How could Michael Jordan, born with once-in-a-generation athletic abilities, soar as one of basketball's greatest players of all time ... only to whiff his chance at a career in Major League Baseball?
Or why has William Shatner with his talent in the performing arts been acting successfully for over four decades in hits like Star Trekand "Boston Legal," but failed to launch a singing career?
In their new book "SuperFreakonomics," authors Steven Levitt and Stephen Dubner propose some answers.
"The fact is, if you look at anybody in the world who's really, really good at anything, the odds are that they were not so great at that when they were a little kid," Dubner said. "This whole idea of raw talent and genius are vastly overrated."
Born to be a great soccer player or a pianist? Not so, says Dubner. Sometimes something as simple as the month you were born can help make it possible for you to succeed.
Watch this story and more "SuperFreakonomics" on "20/20" Friday at 10 p.m. ET
"It's a bizarre, but very pronounced pattern, that if you look at, let's say, world class soccer teams, a lot of the guys on those teams were born in just a few months of the year -- turns out January, February and March. And very few of them are born, like, October, November, December," he said.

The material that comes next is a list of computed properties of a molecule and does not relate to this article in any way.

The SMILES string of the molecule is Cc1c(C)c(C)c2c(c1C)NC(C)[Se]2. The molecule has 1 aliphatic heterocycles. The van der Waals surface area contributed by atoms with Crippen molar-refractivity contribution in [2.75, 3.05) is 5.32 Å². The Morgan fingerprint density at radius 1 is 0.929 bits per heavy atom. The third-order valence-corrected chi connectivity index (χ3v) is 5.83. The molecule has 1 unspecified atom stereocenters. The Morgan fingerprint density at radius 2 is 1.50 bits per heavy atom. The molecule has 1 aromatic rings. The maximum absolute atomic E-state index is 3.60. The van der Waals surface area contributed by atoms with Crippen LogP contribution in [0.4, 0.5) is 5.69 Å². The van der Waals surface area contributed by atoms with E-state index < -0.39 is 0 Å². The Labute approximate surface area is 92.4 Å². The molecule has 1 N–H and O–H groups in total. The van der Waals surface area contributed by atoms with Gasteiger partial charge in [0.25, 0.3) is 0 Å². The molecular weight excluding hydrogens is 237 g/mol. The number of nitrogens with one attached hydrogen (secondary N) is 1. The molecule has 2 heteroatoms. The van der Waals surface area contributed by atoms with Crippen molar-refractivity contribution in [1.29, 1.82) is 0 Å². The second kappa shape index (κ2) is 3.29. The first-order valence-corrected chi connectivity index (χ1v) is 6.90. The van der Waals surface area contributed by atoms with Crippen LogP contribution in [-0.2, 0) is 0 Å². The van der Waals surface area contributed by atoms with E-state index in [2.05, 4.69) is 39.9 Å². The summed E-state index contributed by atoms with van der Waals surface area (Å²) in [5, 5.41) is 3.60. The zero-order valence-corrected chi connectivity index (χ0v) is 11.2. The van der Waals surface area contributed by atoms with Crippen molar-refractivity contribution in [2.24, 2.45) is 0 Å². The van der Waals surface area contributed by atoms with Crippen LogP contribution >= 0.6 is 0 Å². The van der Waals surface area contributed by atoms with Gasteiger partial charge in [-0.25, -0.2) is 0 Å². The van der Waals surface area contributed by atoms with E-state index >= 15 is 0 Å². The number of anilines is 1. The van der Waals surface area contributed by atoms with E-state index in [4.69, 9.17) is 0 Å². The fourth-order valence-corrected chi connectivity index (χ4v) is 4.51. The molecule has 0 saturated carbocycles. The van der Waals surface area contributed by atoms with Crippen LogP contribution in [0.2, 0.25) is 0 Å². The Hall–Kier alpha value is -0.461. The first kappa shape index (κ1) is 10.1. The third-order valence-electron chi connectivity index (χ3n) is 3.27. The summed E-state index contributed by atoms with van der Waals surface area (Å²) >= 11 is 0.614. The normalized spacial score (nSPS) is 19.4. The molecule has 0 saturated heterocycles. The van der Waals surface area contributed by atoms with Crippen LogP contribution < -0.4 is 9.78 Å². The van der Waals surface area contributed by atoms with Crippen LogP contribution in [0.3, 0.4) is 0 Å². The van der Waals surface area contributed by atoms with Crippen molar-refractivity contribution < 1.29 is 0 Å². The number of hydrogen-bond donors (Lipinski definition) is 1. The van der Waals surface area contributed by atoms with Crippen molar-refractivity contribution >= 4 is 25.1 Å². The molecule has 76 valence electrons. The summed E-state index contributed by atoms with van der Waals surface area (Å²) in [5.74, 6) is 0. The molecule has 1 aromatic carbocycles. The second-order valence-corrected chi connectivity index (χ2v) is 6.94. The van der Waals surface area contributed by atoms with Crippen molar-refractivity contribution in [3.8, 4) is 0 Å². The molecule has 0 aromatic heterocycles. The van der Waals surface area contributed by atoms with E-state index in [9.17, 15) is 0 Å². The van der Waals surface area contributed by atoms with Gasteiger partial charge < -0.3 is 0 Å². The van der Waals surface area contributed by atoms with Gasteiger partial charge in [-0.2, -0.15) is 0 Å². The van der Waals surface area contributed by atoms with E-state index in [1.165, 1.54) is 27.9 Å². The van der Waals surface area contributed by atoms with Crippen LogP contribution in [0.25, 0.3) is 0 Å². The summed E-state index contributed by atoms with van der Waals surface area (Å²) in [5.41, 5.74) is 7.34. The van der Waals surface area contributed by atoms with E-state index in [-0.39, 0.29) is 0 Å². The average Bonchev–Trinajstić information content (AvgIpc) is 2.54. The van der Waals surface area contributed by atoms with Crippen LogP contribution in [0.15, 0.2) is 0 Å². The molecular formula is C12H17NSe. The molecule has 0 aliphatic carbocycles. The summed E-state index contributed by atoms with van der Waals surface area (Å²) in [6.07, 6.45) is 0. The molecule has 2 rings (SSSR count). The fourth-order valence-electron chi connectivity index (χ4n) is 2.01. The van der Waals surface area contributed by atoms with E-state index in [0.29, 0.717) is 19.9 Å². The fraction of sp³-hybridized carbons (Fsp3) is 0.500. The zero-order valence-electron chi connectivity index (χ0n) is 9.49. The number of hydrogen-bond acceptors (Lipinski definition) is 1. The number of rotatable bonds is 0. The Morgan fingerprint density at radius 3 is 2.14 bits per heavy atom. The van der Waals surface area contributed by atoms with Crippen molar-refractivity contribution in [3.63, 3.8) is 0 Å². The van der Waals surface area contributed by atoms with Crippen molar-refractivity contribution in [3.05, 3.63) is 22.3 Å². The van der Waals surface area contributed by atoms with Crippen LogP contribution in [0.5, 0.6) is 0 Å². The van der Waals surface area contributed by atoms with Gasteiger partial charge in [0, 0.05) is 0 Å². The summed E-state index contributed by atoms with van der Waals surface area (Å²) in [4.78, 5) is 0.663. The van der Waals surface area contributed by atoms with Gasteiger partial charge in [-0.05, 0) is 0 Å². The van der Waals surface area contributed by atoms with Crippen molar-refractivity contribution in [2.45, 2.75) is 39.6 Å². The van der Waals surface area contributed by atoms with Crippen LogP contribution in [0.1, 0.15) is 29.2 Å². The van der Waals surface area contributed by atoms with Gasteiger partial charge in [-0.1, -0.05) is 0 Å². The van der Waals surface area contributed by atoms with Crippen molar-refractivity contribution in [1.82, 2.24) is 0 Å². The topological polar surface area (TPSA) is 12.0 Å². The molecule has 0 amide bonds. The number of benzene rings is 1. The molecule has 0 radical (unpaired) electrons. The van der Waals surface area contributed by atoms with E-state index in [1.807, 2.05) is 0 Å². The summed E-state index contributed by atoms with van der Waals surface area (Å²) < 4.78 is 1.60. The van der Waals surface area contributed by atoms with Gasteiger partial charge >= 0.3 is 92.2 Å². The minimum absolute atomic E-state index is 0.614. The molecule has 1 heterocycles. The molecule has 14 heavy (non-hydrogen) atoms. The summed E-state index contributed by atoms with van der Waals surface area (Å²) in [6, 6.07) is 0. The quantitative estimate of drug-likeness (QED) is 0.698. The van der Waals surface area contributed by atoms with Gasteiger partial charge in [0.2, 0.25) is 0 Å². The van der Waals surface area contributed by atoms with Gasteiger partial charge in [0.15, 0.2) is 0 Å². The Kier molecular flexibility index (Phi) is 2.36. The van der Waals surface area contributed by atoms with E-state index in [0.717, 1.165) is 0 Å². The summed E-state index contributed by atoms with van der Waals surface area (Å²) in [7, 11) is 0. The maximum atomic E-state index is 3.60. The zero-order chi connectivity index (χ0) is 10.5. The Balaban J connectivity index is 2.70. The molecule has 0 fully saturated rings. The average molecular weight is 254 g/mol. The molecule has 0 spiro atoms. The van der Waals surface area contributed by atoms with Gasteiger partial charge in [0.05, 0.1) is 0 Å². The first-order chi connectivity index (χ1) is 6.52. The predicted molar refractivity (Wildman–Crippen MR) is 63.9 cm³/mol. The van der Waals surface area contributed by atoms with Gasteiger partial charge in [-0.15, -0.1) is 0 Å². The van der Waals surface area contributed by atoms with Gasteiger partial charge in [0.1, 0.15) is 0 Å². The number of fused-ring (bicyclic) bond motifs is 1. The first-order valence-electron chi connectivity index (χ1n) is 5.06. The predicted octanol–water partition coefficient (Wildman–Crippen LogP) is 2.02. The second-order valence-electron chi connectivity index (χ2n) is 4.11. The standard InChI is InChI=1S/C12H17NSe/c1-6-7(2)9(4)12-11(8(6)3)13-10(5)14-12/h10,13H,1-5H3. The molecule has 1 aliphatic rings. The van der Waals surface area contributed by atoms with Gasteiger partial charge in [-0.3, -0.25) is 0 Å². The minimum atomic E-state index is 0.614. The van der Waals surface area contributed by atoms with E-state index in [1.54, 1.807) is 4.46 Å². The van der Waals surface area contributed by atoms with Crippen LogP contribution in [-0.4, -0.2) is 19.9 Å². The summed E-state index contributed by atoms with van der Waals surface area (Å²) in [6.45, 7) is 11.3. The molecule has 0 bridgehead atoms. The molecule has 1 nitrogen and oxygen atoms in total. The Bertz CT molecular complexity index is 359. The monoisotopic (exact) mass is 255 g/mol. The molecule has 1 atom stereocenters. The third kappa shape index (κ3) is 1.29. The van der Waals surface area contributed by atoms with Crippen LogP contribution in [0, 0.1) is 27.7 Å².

Dubner said this is not an astrological anomaly. Aquarians are not better soccer players than Sagittarians. Instead, the pattern exists because the cut-off age for youth soccer is Jan. 1 and being the oldest kid on your junior soccer team -- if only by a few months -- can actually determine your chance of becoming a professional soccer player.
"The older kids are bigger. They're a little more mature. They're a little faster," he said. "And then the coaches are looking for the best players. They select them and they keep doing this over and over, year after year."
"What's remarkable is that this effect, this relative age effect, lasts all the way up into the professional ranks," Dubner said. "That's what's really so astounding about it."
The month you are born can also create devastating obstacles. For example, why should some pregnant women pray their baby is not born next May?
Babies born next May in places as far apart as southeastern Uganda and parts of Michigan, will be roughly 20 percent more likely to develop visual, hearing or learning disabilities than babies born in any other month next year, according to the SuperFreakonomics authors.
"It's a mystery until you figure out that those areas are where there's a very large Muslim population. And -- a lot of -- many Muslims, including a lot of pregnant women, fast during the month of Ramadan," Dubner told 20/20. "And if a pregnant Muslim woman fasts during Ramadan and with [the] first or second month of her pregnancy, there's a real chance that her child could have developmental difficulties."
This year Ramadan was from mid-August to mid-September.
It's an unintended consequence of an unexplored phenomenon.
"If you look at the right data with a different mindset, a new kind of question, you can shed light on -- on fundamental questions that have gone unanswered for thousands of years," said Levitt, the economist of the "SuperFreakonomics" duo.